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boss is a bully


HERE at Spinnaker we always ask job seekers what their motivation is for making a move and we usually find, as do countless surveys, that money is not the most important factor in deciding to change jobs. Therefore, it comes as no surprise to read in The Recruiter that working for a bad boss is a major motivator for changing jobs.

According to Robert Kelsey, who is the author of ‘What's Stopping You? Why Smart People Don't Always Reach Their Potential and How You Can', there are plenty of people out there that move to escape a bullying, manipulative or passive boss. Can there be people who manage to cop all three?

Kelsey cites a leadership consultant Shaun Belding as saying that learning to pacify the aggressive boss, without kow-towing to him or her is a useful people skill to learn. Although it's obviously important to make it clear that the boss's behaviour is unacceptable, confrontation in public is a definite no-no.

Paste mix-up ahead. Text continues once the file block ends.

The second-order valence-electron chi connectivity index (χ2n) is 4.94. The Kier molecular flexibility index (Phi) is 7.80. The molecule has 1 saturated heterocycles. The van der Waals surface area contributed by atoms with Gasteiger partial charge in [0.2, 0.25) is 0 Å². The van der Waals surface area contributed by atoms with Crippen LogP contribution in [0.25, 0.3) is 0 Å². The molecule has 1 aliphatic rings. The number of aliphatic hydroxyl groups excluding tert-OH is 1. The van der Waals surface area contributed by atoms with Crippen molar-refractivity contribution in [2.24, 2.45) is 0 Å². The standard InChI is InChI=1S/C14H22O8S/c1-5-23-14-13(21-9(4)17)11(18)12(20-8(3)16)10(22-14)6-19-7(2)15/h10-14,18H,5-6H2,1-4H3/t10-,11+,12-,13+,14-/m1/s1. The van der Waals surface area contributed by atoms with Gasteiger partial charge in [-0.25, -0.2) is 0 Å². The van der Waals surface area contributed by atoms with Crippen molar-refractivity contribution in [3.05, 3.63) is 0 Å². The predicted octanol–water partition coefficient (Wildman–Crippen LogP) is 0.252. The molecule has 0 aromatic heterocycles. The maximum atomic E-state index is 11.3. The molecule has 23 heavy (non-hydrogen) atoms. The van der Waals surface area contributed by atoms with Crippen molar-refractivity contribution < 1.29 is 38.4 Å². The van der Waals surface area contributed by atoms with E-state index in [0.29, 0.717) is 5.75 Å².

Passive bosses can also be managed and the idea is to provide support, while not seeking to undermine their authority. The manipulative type is less easy to handle, according to the article, because strong control over one's own emotions is necessary to combat the type of manipulation that might be put in play, and we all know how difficult that can be.

So, if you're desperate to escape one of these characters, give Spinnaker a call.  Either way, if you're looking for practical advice on how to deal with a dodgy boss or to work out what's holding you back, Kelsey's book has got some fantastic reviews for being far more than just a run-of-the-mill self-help book:

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